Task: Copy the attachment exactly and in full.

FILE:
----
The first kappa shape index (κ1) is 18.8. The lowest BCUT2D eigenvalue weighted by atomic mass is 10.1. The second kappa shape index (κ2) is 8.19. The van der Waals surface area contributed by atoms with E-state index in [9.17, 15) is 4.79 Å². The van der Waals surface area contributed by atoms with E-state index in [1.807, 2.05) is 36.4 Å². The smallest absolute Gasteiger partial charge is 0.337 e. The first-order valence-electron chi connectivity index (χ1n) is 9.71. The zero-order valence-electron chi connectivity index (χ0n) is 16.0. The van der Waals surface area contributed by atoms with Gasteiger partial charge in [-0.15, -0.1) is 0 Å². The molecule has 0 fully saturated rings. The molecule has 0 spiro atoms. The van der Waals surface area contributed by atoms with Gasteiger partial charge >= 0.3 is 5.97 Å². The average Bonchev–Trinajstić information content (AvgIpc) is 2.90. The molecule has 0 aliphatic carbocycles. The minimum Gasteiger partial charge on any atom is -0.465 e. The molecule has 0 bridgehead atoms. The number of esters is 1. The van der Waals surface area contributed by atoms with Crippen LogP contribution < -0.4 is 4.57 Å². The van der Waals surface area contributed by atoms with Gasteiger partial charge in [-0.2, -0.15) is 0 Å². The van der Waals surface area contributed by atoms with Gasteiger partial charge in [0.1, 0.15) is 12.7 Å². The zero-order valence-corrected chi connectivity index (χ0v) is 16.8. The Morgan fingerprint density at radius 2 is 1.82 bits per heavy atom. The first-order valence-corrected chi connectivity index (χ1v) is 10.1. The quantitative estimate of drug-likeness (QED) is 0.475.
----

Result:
The first kappa shape index (κ1) is 18.8. The lowest BCUT2D eigenvalue weighted by atomic mass is 10.1. The second kappa shape index (κ2) is 8.19. The van der Waals surface area contributed by atoms with E-state index in [9.17, 15) is 4.79 Å². The van der Waals surface area contributed by atoms with E-state index in [1.807, 2.05) is 36.4 Å². The smallest absolute Gasteiger partial charge is 0.337 e. The first-order valence-electron chi connectivity index (χ1n) is 9.71. The zero-order valence-electron chi connectivity index (χ0n) is 16.0. The van der Waals surface area contributed by atoms with Gasteiger partial charge in [-0.15, -0.1) is 0 Å². The molecule has 0 fully saturated rings. The molecule has 0 spiro atoms. The van der Waals surface area contributed by atoms with Gasteiger partial charge >= 0.3 is 5.97 Å². The average Bonchev–Trinajstić information content (AvgIpc) is 2.90. The molecule has 0 aliphatic carbocycles. The minimum Gasteiger partial charge on any atom is -0.465 e. The molecule has 0 bridgehead atoms. The number of esters is 1. The van der Waals surface area contributed by atoms with Crippen LogP contribution < -0.4 is 4.57 Å². The van der Waals surface area contributed by atoms with Gasteiger partial charge in [-0.2, -0.15) is 0 Å². The van der Waals surface area contributed by atoms with Gasteiger partial charge in [0.1, 0.15) is 12.7 Å². The zero-order valence-corrected chi connectivity index (χ0v) is 16.8. The Morgan fingerprint density at radius 2 is 1.82 bits per heavy atom. The first-order valence-corrected chi connectivity index (χ1v) is 10.1. The quantitative estimate of drug-likeness (QED) is 0.475.